To make this easier, we created a bash script that wraps the "docker sbom" command and uses curl to upload the generated SBOM to the Dependency Track server. This is located in the root of the GitLab repository containing the CDK program. Again, its good security sense to read the script before executing it.

Make sure you install the latest version of the Docker SBOM plugin first of all: 

The Docker SBOM capability can create an SBOM from any of your container images. This script executes that command, then pushes the generated SBOM via API to your Dependency Track server.

This example pulls 2 Ubuntu LTS container images from Docker Hub but you can use any that you have in your local container image cache.
# Generate and upload SBOM for ubuntu:16.04 
./ --image ubuntu --tag 16.04 
# Generate and upload SBOM for ubuntu:24.04 
./ --image ubuntu --tag 24.04

Then look at the Projects page in the Dependency Track UI for details of these images and the CVEs they contain.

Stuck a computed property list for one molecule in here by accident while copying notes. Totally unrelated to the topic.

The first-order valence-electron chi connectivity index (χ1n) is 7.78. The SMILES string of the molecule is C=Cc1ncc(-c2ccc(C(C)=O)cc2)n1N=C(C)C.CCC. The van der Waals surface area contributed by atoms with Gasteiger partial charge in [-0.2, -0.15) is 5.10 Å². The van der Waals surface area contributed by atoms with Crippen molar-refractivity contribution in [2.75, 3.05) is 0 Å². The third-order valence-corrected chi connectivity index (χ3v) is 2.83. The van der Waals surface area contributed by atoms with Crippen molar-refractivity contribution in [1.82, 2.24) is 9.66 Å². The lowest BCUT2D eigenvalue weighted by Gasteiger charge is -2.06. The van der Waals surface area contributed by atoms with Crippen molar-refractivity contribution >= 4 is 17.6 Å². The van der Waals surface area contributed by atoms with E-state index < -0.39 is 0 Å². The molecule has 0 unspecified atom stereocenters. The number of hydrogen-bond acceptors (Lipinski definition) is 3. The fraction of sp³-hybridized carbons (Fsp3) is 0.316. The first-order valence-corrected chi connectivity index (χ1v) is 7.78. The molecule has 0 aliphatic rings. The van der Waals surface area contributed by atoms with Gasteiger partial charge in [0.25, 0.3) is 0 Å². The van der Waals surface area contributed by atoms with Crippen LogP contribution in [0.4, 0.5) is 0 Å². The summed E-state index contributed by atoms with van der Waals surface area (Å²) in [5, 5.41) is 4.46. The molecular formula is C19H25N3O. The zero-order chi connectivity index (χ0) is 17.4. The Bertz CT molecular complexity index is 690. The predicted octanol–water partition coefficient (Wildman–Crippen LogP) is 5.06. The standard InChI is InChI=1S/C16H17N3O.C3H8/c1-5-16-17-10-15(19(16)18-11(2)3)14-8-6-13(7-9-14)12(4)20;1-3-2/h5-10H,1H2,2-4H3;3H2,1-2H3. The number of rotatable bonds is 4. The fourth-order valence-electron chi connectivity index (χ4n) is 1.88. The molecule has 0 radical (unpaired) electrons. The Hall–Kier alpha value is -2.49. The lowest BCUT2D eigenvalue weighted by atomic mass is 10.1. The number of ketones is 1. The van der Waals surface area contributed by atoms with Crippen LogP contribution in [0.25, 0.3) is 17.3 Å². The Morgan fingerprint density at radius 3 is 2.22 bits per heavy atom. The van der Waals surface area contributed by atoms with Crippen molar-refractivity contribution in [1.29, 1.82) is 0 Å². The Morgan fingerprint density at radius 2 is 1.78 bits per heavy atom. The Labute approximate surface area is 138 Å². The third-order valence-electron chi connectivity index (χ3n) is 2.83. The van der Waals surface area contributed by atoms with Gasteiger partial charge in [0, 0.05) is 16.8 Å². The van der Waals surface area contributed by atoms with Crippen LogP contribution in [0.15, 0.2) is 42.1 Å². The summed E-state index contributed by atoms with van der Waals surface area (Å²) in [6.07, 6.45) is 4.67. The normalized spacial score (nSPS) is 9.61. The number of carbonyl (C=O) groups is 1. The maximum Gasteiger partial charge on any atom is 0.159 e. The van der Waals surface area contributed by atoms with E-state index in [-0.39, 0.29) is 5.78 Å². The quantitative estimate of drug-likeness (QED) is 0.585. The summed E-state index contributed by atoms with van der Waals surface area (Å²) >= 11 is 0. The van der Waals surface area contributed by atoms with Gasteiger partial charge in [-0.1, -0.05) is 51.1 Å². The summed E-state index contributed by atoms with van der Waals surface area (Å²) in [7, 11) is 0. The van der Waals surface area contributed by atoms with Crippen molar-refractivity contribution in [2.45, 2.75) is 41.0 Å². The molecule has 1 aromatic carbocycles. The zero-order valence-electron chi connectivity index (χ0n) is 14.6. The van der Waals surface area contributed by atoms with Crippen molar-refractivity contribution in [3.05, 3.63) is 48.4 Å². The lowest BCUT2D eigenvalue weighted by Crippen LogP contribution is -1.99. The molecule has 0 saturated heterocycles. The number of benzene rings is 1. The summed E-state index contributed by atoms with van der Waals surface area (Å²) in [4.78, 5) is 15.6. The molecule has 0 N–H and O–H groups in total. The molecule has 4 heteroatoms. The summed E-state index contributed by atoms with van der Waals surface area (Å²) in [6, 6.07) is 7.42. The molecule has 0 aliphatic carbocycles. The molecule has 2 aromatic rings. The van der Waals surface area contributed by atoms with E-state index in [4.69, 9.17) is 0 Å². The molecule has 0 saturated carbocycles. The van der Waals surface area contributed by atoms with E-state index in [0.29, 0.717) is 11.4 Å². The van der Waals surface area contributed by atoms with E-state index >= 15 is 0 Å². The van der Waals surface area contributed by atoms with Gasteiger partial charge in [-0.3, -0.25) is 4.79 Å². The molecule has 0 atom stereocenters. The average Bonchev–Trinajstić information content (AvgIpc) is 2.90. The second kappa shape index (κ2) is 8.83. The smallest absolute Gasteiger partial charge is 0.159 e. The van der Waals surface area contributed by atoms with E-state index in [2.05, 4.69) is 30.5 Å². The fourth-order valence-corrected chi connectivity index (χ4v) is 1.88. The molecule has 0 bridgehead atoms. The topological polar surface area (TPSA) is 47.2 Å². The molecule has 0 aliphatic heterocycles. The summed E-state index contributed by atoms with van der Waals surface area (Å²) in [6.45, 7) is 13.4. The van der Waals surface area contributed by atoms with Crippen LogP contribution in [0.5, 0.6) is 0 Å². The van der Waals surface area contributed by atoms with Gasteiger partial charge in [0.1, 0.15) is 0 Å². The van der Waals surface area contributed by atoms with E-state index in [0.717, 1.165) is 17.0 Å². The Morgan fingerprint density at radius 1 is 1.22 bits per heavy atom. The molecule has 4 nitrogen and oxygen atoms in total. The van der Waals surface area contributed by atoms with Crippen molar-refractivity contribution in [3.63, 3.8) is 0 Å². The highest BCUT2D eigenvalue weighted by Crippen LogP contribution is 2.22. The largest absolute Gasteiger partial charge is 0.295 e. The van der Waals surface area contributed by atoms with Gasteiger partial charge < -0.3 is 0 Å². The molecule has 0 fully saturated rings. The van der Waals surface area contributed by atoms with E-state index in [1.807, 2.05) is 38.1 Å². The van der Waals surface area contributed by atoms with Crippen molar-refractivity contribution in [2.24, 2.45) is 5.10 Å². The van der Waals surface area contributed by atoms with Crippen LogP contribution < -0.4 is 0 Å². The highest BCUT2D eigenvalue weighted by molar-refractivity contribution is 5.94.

Maven Life Cycle Integration

Dependency Track can be used to provide your teams with fast feedback on the presence of CVEs within the application or infrastructure they are creating at build time, on their local environment or in their build pipelines.

The best time to do this kind of integration with Dependency Track is before committing to the source code repository, i.e. from a local development environment. Additionally, this integration should be a mandatory part of your build pipelines that run before code is merged to the main branch of your code repository.